Friday, May 14, 2010

Sometimes I Wonder If I'm Out of Touch with the Rest of the World.....

I finished reading Jellicoe Road by Melina Marchetta last night and was quite glad to be through with it, just to be honest. I was so tired of the "drama." I know it must be tough to have been abandoned by your mother. I know it's infuriating when everyone around you seems to know more about your history than you do, and no one's talking. But I thought if I saw one more line where Taylor said something to the effect of "I knew if I looked at it, a piece of me would die," I was going to go into a hysterical fit worthy of any high school drama queen.

Let me say first of all, that I'm separating the content of the message from the telling of the message. The story in and of itself was interesting (though it could have been told in about 250 pages instead of 419, imho). Who doesn't love a good mystery in which the pieces slowly come together? (although I'll admit I had the whole mystery figured out by a little past halfway through the book, and I swear this time I did not read ahead!)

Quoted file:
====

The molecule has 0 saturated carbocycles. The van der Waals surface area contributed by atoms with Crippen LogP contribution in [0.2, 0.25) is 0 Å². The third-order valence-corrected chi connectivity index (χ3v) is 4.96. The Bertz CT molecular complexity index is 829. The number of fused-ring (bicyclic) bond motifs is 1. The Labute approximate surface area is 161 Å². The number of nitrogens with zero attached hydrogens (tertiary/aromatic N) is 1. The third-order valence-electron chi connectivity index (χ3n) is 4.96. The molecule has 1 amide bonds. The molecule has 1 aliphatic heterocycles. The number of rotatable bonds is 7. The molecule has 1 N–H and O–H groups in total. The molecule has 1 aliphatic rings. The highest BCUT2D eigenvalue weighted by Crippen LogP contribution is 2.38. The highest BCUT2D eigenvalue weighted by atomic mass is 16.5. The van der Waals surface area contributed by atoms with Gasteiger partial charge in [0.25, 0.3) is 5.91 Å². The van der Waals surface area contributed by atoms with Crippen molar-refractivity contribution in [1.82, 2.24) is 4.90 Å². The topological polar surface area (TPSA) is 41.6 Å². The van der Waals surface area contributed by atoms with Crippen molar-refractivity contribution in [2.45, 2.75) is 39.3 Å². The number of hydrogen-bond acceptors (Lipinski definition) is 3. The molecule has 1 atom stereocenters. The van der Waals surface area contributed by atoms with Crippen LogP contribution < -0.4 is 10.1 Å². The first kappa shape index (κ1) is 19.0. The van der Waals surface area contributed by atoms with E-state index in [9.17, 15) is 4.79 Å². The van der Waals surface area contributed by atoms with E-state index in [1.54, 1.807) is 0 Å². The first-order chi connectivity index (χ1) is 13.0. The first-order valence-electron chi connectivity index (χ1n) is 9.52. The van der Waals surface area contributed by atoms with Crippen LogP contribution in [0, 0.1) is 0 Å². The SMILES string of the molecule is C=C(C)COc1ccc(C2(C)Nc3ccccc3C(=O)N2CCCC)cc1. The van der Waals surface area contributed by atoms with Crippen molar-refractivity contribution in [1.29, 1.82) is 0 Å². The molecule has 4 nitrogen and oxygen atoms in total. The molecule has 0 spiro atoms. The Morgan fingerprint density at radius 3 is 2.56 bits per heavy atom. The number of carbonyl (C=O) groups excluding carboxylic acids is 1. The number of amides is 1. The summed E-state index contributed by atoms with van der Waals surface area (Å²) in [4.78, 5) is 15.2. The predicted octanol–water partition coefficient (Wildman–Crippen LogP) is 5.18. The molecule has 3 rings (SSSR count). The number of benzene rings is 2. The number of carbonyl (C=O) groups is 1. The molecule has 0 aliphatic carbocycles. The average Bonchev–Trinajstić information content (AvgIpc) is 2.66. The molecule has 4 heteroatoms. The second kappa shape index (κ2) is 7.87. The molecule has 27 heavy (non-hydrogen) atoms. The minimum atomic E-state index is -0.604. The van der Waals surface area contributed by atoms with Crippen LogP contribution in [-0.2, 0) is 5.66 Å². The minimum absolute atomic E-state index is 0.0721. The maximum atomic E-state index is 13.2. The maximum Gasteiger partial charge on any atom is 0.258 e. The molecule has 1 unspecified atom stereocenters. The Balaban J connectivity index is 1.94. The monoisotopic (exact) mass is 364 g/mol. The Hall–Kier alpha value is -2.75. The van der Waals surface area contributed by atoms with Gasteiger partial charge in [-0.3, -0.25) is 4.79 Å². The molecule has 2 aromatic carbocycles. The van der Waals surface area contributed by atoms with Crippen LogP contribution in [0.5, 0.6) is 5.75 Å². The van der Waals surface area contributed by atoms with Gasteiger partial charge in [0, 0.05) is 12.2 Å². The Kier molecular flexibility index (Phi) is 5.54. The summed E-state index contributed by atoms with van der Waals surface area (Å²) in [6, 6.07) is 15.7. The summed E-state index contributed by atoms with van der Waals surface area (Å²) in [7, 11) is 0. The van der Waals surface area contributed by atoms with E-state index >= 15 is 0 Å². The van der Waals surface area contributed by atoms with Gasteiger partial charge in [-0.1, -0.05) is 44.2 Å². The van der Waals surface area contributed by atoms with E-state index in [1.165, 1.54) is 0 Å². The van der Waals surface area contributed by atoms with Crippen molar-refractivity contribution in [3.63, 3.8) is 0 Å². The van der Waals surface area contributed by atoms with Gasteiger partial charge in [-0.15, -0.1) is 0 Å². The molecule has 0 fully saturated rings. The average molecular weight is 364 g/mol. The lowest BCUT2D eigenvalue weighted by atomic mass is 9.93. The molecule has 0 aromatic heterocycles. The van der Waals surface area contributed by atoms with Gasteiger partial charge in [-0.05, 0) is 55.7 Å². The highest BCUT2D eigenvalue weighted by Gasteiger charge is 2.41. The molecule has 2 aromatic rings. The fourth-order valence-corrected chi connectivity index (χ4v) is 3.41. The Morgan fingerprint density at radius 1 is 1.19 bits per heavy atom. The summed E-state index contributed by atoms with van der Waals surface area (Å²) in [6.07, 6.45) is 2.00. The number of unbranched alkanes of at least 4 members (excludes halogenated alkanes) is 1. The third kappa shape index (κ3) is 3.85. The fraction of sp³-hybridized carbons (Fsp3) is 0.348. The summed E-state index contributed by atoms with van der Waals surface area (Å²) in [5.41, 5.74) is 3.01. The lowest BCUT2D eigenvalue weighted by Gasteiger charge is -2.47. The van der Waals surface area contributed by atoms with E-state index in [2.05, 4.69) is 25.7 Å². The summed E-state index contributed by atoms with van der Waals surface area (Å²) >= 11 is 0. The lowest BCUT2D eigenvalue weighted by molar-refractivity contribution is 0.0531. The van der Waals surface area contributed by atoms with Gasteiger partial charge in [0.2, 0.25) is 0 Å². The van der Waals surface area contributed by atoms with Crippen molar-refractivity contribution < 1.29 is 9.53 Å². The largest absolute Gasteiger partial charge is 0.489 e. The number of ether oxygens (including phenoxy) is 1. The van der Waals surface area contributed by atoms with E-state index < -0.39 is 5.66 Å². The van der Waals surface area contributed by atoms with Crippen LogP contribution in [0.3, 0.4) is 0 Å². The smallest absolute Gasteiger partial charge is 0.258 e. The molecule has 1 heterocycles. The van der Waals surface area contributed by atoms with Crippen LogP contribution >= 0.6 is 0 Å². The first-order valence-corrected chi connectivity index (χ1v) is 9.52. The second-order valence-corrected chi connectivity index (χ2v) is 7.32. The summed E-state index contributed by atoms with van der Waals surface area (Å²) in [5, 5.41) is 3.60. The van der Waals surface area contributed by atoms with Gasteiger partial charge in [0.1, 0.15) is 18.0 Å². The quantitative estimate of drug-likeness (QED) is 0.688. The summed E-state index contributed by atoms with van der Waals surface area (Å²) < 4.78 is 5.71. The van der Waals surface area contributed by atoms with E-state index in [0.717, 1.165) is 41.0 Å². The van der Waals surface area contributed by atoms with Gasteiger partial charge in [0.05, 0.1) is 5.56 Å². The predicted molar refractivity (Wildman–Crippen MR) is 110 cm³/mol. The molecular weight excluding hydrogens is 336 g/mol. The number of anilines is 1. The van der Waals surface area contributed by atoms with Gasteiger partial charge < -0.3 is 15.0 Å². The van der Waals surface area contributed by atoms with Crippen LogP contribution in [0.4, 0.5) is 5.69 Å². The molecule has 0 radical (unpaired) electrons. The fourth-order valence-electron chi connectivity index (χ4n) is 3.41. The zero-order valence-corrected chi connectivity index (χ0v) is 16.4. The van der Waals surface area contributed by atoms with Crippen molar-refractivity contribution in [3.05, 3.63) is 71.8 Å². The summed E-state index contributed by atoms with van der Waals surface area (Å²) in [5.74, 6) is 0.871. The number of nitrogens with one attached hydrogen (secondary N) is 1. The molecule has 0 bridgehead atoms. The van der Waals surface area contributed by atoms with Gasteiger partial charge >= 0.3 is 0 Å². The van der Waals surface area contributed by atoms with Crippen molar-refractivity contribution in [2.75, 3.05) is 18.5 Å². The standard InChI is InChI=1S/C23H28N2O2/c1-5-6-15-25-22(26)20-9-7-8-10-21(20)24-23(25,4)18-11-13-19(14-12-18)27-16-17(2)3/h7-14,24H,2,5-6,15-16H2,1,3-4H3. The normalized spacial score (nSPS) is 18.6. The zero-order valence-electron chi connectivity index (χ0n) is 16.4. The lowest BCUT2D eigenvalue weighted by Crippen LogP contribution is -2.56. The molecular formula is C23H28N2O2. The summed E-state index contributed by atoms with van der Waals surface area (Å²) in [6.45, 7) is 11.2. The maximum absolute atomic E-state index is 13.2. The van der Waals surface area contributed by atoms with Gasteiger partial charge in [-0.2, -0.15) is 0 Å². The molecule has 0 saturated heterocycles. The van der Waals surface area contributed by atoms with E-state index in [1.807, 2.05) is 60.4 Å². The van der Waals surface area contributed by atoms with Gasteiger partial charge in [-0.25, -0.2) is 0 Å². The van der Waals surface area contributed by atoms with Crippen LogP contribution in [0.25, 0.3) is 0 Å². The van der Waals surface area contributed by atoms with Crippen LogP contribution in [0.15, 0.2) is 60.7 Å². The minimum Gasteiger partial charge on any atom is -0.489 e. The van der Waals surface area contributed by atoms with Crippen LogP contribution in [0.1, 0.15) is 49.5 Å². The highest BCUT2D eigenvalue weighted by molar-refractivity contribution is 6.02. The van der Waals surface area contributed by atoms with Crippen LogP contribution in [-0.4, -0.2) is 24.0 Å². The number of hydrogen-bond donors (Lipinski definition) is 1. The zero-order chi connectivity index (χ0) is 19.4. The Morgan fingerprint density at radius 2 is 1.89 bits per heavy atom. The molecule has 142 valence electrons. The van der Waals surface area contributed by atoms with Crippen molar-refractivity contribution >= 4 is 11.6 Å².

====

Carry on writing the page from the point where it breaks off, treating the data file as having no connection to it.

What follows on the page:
I just find it really hard, though, to focus on the plot and themes when the main character was not someone I could empathize with.  I just didn't like Taylor. There, I said it.  I didn't like Jonah much, either. I didn't like Hannah much. I thought Raffy and Ben were sort of cliche' sidekick characters. Let me tell you, if there's going to be as much whining and drama as went on in this book, you've got to like somebody to be able to put up with it.  I got very annoyed at Harry in Harry Potter and the Order of the Phoenix; but I already loved Harry, so I was able to bear up under his bout of self-pity and wait for him to come out of it.  I'll admit that once Taylor found out what she wanted to know, she became more bearable, and I might have even learned to like her somewhat. Of course, that was the end of the book. She was just so mean and self-centered early on that I was repelled by her character.

However......what do I know? This book was the 2009 recipient of the Michael Printz Award for Excellence in Young Adult Literature.  Other bloggers describe it as "lyrical" (I thought the writing was flabby), and as "so beautiful and powerful that everything else pales in comparison," and as "intricately told and well written." I guess I just don't "get it."


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